Carol Plunkett is the Charity Development and Project Manager at the Norfolk Community Health and Care NHS Trust. Here she explains how the Trust is hoping to fund a series of beautiful outdoor spaces to support mental health
I have always been a very independent and driven person, who aspired to achieve certain goals, and there have been so many amazing opportunities for me both personally and professionally. I have been very lucky in my career – working across the private, voluntary, and public sectors and they all offer their own unique challenges and benefits. I am a firm believer in that you should love to do what you are paid to, and I love to be able to make positive things happen, to help others. Having a supportive family and friends is something that has always bolstered me in times of challenge along with running, and I absolutely advocate that you must look after yourself, to be able look after others and be your best self.
I joined Norfolk Community Health and Care (NCH&C) NHS Trust in late February 2020, just before the Coronavirus pandemic took us into lockdown, as Charity Development and Project Manager. The role is to manage donations made to the Trust mainly from grateful patients and the local community in order to benefit the patients of NCH&C. We are a registered charity, governed by the Charities Commission but also uniquely by NHS legislation and it is essential that we manage the funds separate from government funding. We work with clinicians and colleagues across the Trust to identify ways to improve the service delivered to patients that exceeds what is normally available through NHS funding. This is generally around improving the experience of patients in our hospitals, clinics, GP’s and in the community at home by funding specialist equipment, staff training, enhancing environments and supporting patient and staff wellbeing.
As I joined just before lockdown, I hadn’t really experienced how the Trust operated in ‘normal’ times and so I had to find a way to understand what the challenges were for staff and patients at our 70 facilities across the county and how best we could support them. I had to quickly establish relationships and communication with key personnel and learn how the system and processes worked within the sector. We knew that staff were working longer hours, under increased pressure, experiencing high staff absences and delivering treatment in ways they never had to before. We immediately created a cross working group that met weekly at the beginning of the pandemic over Teams. We worked with our HR and Staff Engagement representatives to identify ways that could support wellbeing and also help build resilience and support recovery from the pandemic in a longer-term way. Working in full PPE brought its’ own challenges, as well as staff being redeployed in unfamiliar services to continue to support patients was hard, particularly without that emotional support that visitors can bring to patients. The Trust ramped up its resources and tools to support the individual needs and circumstances of all its staff and the Charity worked in partnership to enhance that provision by access funding from NHS Charities Together. This funding enabled us to deliver many initiatives such as fruit/drink provisions on ward, cooling towels, outside seating areas, mental health training, neuro music therapy and patient wellbeing packs.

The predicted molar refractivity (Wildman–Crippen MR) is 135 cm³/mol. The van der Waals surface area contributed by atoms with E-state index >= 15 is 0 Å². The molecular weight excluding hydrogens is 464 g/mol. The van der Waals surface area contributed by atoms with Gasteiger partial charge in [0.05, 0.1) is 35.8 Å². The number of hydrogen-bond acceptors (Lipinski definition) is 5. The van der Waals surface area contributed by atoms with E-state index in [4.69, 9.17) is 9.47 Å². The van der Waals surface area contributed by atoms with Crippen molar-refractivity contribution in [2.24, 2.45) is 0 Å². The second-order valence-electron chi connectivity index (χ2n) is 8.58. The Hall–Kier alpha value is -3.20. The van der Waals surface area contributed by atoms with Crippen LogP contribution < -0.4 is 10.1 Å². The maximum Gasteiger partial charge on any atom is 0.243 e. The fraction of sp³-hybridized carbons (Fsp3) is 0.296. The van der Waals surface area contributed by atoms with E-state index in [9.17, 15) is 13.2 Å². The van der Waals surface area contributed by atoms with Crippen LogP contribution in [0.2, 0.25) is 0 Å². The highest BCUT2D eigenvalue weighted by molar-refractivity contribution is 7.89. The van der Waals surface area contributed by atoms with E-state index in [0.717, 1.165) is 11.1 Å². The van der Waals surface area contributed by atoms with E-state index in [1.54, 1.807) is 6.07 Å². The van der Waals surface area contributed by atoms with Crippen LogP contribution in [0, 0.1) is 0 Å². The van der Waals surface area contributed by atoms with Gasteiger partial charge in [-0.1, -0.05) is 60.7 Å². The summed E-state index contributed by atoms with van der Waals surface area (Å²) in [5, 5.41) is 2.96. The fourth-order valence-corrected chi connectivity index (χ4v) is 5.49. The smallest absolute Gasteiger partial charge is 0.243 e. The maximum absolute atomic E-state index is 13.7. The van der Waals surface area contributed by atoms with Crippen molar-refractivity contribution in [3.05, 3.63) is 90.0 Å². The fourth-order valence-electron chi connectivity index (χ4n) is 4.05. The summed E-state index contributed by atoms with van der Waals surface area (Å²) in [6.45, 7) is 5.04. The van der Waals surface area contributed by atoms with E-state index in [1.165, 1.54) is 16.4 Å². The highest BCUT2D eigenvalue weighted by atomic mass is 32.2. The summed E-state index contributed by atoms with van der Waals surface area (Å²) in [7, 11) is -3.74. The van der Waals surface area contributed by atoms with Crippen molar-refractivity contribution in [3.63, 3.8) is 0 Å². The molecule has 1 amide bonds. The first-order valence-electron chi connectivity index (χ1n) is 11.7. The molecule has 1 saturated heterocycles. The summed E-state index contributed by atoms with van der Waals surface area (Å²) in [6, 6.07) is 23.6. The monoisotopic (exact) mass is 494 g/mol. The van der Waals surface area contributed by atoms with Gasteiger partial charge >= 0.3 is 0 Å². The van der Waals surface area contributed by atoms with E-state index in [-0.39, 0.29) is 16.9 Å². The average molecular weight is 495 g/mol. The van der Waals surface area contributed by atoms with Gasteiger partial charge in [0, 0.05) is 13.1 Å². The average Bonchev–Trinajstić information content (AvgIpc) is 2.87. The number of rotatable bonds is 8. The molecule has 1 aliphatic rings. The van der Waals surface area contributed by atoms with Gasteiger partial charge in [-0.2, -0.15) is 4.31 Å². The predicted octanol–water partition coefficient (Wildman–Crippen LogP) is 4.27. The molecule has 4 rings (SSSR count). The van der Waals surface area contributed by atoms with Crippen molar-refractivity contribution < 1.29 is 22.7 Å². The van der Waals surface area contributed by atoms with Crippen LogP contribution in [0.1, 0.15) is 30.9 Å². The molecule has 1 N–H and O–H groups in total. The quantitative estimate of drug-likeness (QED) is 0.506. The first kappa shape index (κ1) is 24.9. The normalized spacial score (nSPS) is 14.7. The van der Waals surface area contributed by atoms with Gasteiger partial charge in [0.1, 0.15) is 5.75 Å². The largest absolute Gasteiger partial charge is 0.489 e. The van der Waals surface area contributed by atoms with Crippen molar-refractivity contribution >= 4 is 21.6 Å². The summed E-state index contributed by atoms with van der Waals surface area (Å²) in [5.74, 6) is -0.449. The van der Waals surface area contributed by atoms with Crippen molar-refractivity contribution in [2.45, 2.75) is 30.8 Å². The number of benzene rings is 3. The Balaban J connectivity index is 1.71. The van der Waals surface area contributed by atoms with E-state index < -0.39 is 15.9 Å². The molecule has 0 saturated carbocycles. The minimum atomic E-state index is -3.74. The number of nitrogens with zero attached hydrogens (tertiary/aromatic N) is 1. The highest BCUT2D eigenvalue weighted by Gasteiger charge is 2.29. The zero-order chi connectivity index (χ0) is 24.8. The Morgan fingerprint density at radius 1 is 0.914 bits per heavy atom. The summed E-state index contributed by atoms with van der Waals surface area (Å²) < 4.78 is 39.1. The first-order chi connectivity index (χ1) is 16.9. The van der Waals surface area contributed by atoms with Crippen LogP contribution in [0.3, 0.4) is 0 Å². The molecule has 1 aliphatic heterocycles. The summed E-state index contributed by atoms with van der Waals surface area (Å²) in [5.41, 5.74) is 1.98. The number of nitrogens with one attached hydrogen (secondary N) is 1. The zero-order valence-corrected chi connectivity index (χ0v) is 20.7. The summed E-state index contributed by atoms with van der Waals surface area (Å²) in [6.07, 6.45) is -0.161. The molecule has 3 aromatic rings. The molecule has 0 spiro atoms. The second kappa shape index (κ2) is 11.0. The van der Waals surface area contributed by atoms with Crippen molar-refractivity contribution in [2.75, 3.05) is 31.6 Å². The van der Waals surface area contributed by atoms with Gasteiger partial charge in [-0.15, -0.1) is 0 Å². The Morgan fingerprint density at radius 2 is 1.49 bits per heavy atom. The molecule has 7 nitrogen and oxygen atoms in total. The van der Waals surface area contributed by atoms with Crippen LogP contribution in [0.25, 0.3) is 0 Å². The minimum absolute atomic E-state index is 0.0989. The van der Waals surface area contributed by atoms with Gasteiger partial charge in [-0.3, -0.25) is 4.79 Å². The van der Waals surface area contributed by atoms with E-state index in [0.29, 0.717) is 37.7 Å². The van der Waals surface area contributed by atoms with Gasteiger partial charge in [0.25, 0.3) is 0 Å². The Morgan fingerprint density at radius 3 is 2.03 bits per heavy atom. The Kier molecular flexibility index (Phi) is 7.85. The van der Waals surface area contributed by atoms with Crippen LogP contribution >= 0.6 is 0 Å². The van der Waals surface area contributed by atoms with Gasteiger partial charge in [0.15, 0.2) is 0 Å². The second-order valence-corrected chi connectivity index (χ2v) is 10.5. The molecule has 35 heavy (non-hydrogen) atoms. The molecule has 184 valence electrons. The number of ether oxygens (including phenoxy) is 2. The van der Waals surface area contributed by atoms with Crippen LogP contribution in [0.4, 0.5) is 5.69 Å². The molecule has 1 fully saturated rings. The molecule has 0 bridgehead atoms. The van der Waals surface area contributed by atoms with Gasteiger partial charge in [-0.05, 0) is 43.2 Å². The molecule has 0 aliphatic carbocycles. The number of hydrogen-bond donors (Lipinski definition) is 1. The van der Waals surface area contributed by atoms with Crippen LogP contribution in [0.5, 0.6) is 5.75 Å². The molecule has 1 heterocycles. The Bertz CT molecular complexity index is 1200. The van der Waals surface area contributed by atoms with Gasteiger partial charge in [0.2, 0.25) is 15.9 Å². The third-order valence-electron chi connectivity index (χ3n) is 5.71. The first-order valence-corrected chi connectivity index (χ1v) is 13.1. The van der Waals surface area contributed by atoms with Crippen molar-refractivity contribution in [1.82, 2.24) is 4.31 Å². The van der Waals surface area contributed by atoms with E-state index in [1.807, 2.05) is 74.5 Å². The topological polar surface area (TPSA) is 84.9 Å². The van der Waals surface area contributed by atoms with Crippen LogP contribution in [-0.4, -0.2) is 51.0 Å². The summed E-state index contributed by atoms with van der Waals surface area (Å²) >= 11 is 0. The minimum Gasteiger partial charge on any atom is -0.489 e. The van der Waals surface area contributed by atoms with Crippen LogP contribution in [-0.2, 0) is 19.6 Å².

The charity works closely with colleagues across the Trust to expend funds, and we anticipate that our funding for wellbeing initiatives will continue at an increased level for the foreseeable future, as it is so crucial to the continued delivery of service by our hardworking teams. The Charity works to deliver activities that will immediately benefit a particular patient group or service in order to benefit patients, but also on longer term and more strategic projects that increase the capital of the Trust. We have recently invested £32,000 in the delivery of a trial neurological music therapy project for patients who have suffered an injury to the brain. This service, which is not available through NHS funding normally, has enabled patients to access a different type of therapy, that is proven to help with communication and cognitive abilities – aiding recovery and improving their quality of life. Without the charity funding, this service would not have been available, and we hope to extend this project in the future.
I think that we have all had to learn to live differently in so many ways – both at home and at work. It is hard to come to terms with so many crucial changing elements all at the same time, and so I think that everyone has become more mindful of being kinder to yourself, and making sure that you look after yourself, both physically and mentally in order to keep going, be happy and healthy, and ultimately thrive.
We have just applied for a further grant from NHS Charities Together that will fund a series of outdoor development areas across the Trust to provide relaxing and calming environments. These spaces will deliver a therapeutic facility for patients to escape the busy wards, visitors to have some headspace and of course staff to take a break from the noise and activity. There is so much research to evidence how beautiful outside spaces can support our mental health which is so important during these uncertain times.
To find out more about how the Norfolk Community Health and Care Charitable Fund works with Norfolk Community Health and Care NHS Trust, please visit: www.norfolkcommunityhealthandcare.nhs.uk/nchc-charitable-fund
Featured image: Carol Plunkett trying out the newly installed outdoor gym facility at North Walsham Hospital